Xcel May Offer Solar Rebates in Minnesota
A little over a week ago, Excel Energy publicized details of athree-year program to conserve energy. Under the so-called ConservationImprovement Plan, the Minneapolis-based utility aims to save over 1,100gigawatt hours of energy between 2010 and 2012. As reported by Reuters,
The company said in a release the plan would save moneyfor customers and conserve enough energy to eliminate the need for amedium-sized power plant that would emit 1 million metric tons ofcarbon dioxide.
Xcel said its proposal complies with the state’s Next GenerationEnergy Act of 2007, designed to bolster investments in renewable power,increase energy conservation and decrease Minnesota’s contribution toglobal warming.
Of particular interest for Minnesota Xcel customers looking to getsolar is the prospect of solar rebates. The proposed SolarRewardsprogram would provide rebates to customers who install solarphotovoltaic (PV) systems up to 40 kilowatts (kW) in size. While Xceldid not announce the exact rebate amounts, the company’s SolarRewardsprogram in Colorado currently allocates rebates as follows:
- Small systems (0.5 kW – 10 kW) receive a solar rebate of$2.00/watt, plus a renewable energy certificate (REC) payment of up to$1.50/watt
- Medium systems (10 kW – 100 kW) get a solar panel rebate of$2.00/watt plus an REC payment of $0.115 for each kWh of electricitygenerated, typically over a contract term of 20 years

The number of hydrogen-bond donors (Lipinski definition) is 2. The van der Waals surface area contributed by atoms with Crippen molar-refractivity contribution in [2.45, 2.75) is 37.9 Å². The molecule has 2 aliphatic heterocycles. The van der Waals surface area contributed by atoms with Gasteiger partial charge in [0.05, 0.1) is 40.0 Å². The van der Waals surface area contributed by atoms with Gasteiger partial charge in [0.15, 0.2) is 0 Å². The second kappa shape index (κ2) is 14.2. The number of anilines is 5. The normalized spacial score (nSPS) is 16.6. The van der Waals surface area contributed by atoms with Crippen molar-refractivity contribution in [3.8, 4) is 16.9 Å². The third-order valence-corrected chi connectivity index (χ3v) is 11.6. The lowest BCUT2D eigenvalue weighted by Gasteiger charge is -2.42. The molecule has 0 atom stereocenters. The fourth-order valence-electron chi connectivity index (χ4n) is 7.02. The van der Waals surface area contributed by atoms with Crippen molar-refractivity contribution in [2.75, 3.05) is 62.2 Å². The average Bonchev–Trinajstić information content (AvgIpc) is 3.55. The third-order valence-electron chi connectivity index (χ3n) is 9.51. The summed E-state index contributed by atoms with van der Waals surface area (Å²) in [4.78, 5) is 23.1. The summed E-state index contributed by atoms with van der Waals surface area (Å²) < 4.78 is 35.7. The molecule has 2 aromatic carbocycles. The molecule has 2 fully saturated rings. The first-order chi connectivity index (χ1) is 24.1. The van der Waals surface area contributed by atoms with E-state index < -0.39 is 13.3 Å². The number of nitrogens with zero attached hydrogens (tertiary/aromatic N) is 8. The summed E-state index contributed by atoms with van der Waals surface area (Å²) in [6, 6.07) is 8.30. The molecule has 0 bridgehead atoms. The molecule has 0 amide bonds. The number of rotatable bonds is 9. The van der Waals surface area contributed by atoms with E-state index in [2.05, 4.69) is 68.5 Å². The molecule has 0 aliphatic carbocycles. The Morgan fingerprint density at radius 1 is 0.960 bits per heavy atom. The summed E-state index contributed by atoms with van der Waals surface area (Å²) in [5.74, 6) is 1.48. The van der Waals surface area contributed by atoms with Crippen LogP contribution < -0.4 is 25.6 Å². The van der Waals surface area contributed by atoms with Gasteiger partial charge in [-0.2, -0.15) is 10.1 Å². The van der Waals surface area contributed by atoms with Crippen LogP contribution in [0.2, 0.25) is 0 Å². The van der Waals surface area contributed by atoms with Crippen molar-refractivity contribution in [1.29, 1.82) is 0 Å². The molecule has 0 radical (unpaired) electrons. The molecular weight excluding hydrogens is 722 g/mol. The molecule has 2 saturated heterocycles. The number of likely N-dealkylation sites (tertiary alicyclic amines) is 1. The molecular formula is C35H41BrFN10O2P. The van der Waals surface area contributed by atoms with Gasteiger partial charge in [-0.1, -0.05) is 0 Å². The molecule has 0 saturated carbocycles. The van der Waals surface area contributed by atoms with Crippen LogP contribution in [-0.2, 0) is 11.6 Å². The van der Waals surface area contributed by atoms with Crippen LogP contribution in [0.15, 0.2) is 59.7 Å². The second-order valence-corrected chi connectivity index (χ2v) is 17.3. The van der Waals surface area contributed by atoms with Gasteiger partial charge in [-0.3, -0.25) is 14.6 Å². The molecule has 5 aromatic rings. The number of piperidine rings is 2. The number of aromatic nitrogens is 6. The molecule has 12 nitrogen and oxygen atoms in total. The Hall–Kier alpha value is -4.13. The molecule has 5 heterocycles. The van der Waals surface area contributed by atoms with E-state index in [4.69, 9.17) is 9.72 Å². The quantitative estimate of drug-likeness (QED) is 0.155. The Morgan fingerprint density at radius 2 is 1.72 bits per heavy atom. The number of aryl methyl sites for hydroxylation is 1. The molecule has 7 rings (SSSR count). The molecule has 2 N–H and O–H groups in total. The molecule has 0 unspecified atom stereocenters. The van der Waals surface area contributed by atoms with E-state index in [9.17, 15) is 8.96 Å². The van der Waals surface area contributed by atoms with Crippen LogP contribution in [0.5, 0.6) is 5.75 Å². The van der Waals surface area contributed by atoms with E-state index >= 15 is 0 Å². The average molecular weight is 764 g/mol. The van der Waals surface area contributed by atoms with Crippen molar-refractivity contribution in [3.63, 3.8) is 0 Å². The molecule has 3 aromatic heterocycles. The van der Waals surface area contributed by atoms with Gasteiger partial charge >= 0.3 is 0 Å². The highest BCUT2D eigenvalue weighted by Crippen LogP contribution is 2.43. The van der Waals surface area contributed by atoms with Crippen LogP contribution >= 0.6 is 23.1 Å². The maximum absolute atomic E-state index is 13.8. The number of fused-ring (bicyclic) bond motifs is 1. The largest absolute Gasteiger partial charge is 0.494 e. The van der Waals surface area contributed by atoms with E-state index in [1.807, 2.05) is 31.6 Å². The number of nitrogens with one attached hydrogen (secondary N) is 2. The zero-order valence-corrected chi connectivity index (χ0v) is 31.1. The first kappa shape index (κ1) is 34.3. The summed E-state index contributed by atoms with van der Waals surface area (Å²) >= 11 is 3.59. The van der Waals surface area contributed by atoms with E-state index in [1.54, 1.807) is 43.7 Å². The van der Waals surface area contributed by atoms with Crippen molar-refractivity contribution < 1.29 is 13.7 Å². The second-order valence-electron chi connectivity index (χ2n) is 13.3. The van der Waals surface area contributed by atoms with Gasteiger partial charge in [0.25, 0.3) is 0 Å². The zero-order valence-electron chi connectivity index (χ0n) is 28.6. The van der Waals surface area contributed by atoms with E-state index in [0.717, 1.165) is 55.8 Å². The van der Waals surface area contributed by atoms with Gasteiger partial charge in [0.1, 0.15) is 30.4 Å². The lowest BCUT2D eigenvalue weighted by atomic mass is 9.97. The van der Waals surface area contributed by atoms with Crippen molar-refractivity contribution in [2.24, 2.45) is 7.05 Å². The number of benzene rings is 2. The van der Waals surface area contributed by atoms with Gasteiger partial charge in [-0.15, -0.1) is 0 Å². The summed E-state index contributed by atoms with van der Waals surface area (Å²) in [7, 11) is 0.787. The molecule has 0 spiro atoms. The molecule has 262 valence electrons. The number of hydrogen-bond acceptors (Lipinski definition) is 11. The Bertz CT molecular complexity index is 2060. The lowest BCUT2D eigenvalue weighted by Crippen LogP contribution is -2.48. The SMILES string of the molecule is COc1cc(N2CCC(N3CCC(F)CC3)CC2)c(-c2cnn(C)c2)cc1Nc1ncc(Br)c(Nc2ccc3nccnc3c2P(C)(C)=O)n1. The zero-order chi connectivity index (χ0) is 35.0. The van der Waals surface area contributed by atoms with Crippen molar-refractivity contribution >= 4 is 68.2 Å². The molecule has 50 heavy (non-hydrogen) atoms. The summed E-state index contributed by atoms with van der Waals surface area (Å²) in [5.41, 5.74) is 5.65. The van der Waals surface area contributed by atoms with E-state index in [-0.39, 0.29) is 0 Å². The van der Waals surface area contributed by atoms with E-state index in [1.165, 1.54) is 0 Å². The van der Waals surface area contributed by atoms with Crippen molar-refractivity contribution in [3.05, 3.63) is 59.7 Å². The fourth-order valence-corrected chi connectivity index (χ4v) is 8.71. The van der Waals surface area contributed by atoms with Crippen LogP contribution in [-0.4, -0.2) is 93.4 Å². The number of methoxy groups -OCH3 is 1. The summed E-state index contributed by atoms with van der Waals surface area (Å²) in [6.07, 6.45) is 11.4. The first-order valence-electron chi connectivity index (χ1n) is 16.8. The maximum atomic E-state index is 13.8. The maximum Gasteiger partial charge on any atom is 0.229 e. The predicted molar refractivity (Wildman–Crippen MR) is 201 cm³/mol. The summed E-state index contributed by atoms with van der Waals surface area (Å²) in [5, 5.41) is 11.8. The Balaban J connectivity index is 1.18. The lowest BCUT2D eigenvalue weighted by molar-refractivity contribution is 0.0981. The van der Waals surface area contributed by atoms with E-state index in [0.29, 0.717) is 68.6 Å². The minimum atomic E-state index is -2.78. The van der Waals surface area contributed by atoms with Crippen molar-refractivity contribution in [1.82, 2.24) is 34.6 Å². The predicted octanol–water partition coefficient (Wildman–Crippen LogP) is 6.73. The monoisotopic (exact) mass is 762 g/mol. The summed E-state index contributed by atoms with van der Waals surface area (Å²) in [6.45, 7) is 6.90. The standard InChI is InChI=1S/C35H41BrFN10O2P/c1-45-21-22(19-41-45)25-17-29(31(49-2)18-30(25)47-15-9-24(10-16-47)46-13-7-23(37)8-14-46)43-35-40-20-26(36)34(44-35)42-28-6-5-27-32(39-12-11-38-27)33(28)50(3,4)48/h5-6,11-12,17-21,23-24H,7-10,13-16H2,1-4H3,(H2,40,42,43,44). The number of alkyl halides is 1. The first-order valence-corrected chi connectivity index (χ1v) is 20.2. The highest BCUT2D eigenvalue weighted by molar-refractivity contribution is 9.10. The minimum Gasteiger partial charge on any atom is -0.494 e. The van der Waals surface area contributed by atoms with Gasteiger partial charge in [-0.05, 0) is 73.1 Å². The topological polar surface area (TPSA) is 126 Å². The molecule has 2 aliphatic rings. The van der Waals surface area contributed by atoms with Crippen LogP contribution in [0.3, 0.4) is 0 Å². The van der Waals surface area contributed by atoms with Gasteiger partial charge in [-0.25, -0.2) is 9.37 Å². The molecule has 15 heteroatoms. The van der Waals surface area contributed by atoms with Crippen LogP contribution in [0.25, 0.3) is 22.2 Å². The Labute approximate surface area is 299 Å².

- Large systems (100 kW – 2 megawatts) are eligible for aproduction-based incentive, pending acceptance via a request forproposal process
A big purchasers of renewable electricity generation, Xcel Energyhas regulated electricity operations in eight western and mid-westernstates: Colorado, Wisconsin, Minnesota, Michigan, North Dakota, SouthDakota, New Mexico and Texas.
Also of interest to MN residents is a recent report from the Pew Charitable Trusts showing strong growth in green jobs in Minnesota:
In Minnesota, the study found that clean-energy jobsgrew 11.9 percent between 1998 and 2007, six times faster than thestate’s overall job growth of 1.9 percent.
The report said green-energy job growth certainly slowed with theoverall economy in 2008, for which employment statistics aren’t yetavailable, but probably kept its lead over other sectors.
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